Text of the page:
IEC gears up for voter registration weekend

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The coming weekend sees the Electoral Commission (IEC) conduct its last concerted campaign  to get citizens to register for the national election scheduled for later this year. The last registration drive by the IEC took place over the weekend of 10/11 March 2018.

During that drive 2.8 million South Africans confirmed their registration details, registered in new voting districts or placed their name on the voters roll for the first time. Most of that weekend’s activity was made up of confirmations and alterations as there were only only 490 000 new enrollments.

Last year’s drive culminated in 26.2 million South Africans now enrolled to vote. By comparison there are 34.9 million citizens of voting age. That campaign brought the voter registration rate to 75%.

To bring this to 100% the IEC will have to enroll another 8.7 million potential voters.

The registration rate varies by geography and demography. The highest provincial registration rate is in the Eastern Cape where 87% of the voting age population is registered.

The lowest registration rate (67%) is in Gauteng. Over 3 million voting age citizens in Gauteng will, as things stand, not be able to vote in May. The table below shows, by province, the  number of voting age citizens who are not currently registered.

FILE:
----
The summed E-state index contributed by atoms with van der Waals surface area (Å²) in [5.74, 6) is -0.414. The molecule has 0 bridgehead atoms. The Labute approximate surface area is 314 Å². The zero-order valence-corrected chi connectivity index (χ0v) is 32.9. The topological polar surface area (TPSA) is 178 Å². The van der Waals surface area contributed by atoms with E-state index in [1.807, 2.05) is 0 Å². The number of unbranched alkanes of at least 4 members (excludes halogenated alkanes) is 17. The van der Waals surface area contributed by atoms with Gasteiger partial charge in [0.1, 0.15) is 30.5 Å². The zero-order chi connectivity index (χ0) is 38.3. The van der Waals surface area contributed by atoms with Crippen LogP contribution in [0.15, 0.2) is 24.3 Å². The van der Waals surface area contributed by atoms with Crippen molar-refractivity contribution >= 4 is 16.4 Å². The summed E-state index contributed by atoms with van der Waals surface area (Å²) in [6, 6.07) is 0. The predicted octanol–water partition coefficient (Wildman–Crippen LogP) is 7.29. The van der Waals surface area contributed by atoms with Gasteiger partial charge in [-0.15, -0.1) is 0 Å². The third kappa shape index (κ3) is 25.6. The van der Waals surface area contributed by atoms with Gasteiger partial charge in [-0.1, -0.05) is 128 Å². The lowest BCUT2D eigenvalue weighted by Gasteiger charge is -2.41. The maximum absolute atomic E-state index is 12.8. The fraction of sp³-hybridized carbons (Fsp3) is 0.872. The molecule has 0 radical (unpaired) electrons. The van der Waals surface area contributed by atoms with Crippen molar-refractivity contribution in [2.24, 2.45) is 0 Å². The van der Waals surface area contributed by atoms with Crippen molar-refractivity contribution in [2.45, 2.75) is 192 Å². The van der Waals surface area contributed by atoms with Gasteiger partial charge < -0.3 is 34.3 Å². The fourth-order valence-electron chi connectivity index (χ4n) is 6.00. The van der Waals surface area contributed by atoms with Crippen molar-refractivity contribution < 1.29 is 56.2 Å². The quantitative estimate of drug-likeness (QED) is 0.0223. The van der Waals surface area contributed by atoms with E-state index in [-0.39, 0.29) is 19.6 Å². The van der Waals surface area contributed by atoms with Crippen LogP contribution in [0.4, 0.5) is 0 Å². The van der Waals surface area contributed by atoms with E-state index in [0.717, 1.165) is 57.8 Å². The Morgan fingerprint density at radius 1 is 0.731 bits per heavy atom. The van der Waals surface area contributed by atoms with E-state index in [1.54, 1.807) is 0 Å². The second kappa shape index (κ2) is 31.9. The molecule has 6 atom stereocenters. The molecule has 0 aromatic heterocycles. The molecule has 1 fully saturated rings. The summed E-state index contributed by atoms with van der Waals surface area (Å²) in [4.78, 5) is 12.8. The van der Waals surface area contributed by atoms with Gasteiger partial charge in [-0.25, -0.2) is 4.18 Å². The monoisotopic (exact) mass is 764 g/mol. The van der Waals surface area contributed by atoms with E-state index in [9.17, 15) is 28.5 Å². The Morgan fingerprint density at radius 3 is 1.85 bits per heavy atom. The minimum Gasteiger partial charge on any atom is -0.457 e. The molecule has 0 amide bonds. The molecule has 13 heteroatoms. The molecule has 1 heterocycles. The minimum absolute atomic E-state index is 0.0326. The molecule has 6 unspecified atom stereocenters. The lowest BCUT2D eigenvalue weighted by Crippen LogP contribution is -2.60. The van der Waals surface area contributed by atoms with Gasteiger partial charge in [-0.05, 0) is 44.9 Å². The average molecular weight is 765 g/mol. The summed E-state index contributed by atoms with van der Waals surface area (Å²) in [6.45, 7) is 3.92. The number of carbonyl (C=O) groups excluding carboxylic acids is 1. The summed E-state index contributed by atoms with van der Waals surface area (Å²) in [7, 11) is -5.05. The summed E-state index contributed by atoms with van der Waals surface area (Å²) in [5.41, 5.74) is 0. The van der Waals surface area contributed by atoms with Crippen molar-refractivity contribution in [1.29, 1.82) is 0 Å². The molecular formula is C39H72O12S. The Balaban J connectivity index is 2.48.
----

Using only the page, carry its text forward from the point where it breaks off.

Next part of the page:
Province                       Shortfall

Northern Cape            164 000

Free State                    315 000

Eastern Cape              492 000

North West                663 000

Limpopo                     675 000

Mpumalanga             777 000

Western Cape            1 240 000

KwaZulu-Natal         1 362 000

Gauteng                     3 030 000

The graphic below shows the voting age population in each province and how this compares to the number of people registered to vote. New registrations (this who registered in March last year) are shown separately despite them making a tiny difference to the total.




South Africans who are now aged 18 or 19 were too young to vote in the Local Government Election of 2016. These youths will be given their first opportunity to vote in May. The registration drive by the IEC goes some way to including these youth on the voters roll.

While 5% of the voting age population are aged 18 or 19 almost 27% of new registrations were from this age group. Despite this only 16% of the 1.8 million 18/19 year olds are currently registered to vote. By contrast 57% of citizens age 20-29 are registered.

The table below shows the registration rate by age cohort.

age group        Registered       Voting age population     Registration rate

=18 <=19             270356            1729922                                  16%

>=20 <=29         5393782          9517307                                   57%

>=30 <=40        6546254          8965472                                   73%

>=40 <=50        5409267          6001415                                    90%

>=50 <=60        4116317          4271151                                        96%

>=60                  4514963          4482849                                     101%

TOTAL              26250939        34968119                                     75%

Given the enormous backlog it would seem that the IEC faces a major challenge in increasing youth participation in the next election. Despite the magnitude of that challenge the backlog among 18 and 19-years-old makes up only 16% of the total registration backlog. If the March 2018 experience is anything to go on its is unlikely that the registration backlog will be dented much next weekend.